But when I finished the dissertation and then the book, I realized that my heart was with history and that the big questions I wanted to consider were historical questions. So the reason why it was such a radical shift was that this in fact required leaving a very good university post, a faculty position at MIT. At that point that was a pretty unusual thing to do and I think it was unclear whether I would find another university post. So in order to stop doing what I didn’t want to do any longer and do something new, I had to just leap, so I leapt, and then I ended up getting another position and being able to work on this book about legal pluralism, Law and Colonial Cultures.

I mention all of this because it explains why for me that book really was my opportunity to write what I most wanted to write. I didn’t have any sponsors I needed to make happy, I was just working on what I wanted to work on. So that was my first book about comparative law and legal history, and from there I continued to do what I am doing now.

Dommann: It seems that you have the typical biography of someone who is in science and technology studies. Most of us move between the disciplines. The first paper I read of yours was the paper you wrote together with your colleague Benjamin Straumann, Acquiring Empire by Law. This is a history of the legal concepts of the colonial period dealing with things (especially land) without owners. Your methodology seemed very anthropological to me. So what you just told us about your biography explains a lot. Can you describe how the imperial agents used the corpus of knowledge of the Roman Period concerning the res nullius and terra nullius?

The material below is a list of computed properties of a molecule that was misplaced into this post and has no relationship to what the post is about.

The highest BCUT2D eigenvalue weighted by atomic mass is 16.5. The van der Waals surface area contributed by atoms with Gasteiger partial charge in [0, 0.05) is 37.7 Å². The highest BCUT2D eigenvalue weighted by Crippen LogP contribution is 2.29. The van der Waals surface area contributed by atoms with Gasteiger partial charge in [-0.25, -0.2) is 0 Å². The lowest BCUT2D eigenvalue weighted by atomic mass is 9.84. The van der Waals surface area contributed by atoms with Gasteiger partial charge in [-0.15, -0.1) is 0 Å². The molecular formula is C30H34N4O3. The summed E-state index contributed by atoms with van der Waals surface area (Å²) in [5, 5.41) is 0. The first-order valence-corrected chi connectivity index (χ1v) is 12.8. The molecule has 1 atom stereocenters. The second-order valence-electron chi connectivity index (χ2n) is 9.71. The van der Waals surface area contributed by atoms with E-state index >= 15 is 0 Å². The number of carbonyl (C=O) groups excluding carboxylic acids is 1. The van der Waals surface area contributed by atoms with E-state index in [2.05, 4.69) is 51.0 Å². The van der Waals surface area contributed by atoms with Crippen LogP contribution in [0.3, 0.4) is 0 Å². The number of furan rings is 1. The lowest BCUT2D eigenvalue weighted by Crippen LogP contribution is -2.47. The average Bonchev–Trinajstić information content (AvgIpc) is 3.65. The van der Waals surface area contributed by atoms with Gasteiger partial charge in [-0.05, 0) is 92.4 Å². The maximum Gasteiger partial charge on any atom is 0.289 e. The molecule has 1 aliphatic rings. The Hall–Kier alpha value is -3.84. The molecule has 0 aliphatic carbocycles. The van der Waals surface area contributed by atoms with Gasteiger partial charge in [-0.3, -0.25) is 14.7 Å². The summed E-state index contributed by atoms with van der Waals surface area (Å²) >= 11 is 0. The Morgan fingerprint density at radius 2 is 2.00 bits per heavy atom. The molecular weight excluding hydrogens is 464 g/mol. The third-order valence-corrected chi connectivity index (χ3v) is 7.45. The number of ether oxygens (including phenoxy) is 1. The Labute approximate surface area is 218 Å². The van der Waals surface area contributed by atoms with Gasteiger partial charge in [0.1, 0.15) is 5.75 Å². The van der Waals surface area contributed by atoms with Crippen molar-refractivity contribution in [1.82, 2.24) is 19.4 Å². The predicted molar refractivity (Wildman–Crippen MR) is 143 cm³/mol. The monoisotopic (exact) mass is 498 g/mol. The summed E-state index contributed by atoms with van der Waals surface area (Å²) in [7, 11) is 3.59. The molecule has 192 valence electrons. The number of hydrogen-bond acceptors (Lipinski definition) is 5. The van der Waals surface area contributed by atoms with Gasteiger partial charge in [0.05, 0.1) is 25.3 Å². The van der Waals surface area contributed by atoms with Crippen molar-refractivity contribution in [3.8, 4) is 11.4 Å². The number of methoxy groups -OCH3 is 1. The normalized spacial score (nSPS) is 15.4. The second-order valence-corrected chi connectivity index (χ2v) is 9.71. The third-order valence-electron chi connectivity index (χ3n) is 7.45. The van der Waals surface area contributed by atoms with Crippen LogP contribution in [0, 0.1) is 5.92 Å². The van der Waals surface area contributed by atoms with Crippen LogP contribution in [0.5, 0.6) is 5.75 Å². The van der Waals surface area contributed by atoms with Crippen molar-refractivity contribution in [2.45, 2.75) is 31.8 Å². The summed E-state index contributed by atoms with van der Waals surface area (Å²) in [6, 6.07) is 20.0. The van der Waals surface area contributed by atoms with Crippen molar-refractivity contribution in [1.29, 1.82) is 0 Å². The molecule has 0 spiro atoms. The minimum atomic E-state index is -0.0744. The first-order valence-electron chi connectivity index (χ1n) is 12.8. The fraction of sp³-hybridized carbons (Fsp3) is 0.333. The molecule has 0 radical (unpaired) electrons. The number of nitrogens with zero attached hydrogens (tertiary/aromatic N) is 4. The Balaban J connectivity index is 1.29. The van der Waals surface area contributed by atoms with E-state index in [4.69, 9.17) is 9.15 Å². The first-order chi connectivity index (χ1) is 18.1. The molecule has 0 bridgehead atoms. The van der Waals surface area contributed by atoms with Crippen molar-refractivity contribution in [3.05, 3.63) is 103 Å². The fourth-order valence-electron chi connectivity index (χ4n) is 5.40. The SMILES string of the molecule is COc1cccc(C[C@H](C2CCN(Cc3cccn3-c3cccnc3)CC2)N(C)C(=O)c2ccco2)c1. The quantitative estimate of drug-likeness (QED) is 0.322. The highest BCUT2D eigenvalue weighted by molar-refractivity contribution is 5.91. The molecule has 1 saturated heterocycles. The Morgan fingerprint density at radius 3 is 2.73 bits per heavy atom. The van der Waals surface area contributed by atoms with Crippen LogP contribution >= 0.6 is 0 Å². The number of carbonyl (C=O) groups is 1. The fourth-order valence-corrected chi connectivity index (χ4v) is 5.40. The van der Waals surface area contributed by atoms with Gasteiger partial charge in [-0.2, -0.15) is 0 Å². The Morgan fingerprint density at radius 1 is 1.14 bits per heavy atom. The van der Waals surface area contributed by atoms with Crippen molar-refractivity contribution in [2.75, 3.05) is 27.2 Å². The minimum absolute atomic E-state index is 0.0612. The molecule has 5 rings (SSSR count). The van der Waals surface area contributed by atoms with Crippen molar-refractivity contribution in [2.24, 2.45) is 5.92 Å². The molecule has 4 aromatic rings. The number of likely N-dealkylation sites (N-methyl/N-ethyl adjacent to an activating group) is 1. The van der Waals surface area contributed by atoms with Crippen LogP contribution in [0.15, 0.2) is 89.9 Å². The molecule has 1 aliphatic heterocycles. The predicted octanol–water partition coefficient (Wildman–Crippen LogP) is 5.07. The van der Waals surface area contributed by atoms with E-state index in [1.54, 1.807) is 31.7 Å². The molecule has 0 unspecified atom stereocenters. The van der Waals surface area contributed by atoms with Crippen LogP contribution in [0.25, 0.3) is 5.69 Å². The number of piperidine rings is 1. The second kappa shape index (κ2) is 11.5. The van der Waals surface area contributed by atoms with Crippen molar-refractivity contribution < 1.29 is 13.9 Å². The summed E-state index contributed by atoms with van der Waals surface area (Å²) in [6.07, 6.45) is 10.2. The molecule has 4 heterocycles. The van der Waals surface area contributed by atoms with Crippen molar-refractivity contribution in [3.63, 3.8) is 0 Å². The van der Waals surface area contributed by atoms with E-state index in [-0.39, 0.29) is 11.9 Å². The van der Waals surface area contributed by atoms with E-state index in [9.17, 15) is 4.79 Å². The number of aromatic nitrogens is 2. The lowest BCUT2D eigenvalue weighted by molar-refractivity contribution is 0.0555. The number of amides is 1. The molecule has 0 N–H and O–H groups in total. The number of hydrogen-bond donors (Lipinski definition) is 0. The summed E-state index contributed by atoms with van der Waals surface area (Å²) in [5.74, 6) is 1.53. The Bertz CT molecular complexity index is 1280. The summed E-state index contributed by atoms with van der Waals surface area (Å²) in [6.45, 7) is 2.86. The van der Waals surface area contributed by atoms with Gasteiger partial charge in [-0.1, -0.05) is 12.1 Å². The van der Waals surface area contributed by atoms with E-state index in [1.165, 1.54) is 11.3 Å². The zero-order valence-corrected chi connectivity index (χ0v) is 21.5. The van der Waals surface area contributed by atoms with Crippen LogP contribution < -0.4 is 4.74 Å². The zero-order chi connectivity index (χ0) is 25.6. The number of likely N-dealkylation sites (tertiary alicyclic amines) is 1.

Benton: Well, sure. That was a piece we wanted to write because we noticed there was a debate happening among historians about the way that the doctrine of res nullius (things without owners) was being used by early modern Europeans in empire. The debate was very striking because you had one side saying that Europeans in empire were absolutely applying this Roman legal concept in a very faithful way in making claims to imperial lands through occupation, and on the other side, you had scholars saying they were not applying it at all, in fact they were recognizing sovereignty and acquiring territory by purchase and their reasoning had nothing to do with res nullius, although it might have something to do with Roman law.

What we realized was that historians were cherry-picking from the sources – taking out the parts that supported their arguments, and often when you went to the sources you would find that the historical actors were saying both these things in the same sermon or tract. Partly what was happening, was that there was a misunderstanding on the part of many historians about the way people make legal arguments. Europeans were often making inconsistent legal arguments, which is not that unusual. If one is making a legal argument, one throws everything at the wall to see what sticks. So when historians expected to see legal arguments built around a single logic, they were misreading law and failing to understand it as discourse. Now the thing that was very interesting about this, too, was that the people making these legal arguments often did not have any legal training. They were picking up ideas about law somehow from circulating knowledge – from stories about the law, from royal instructions, and sometimes just from their cultural milieu.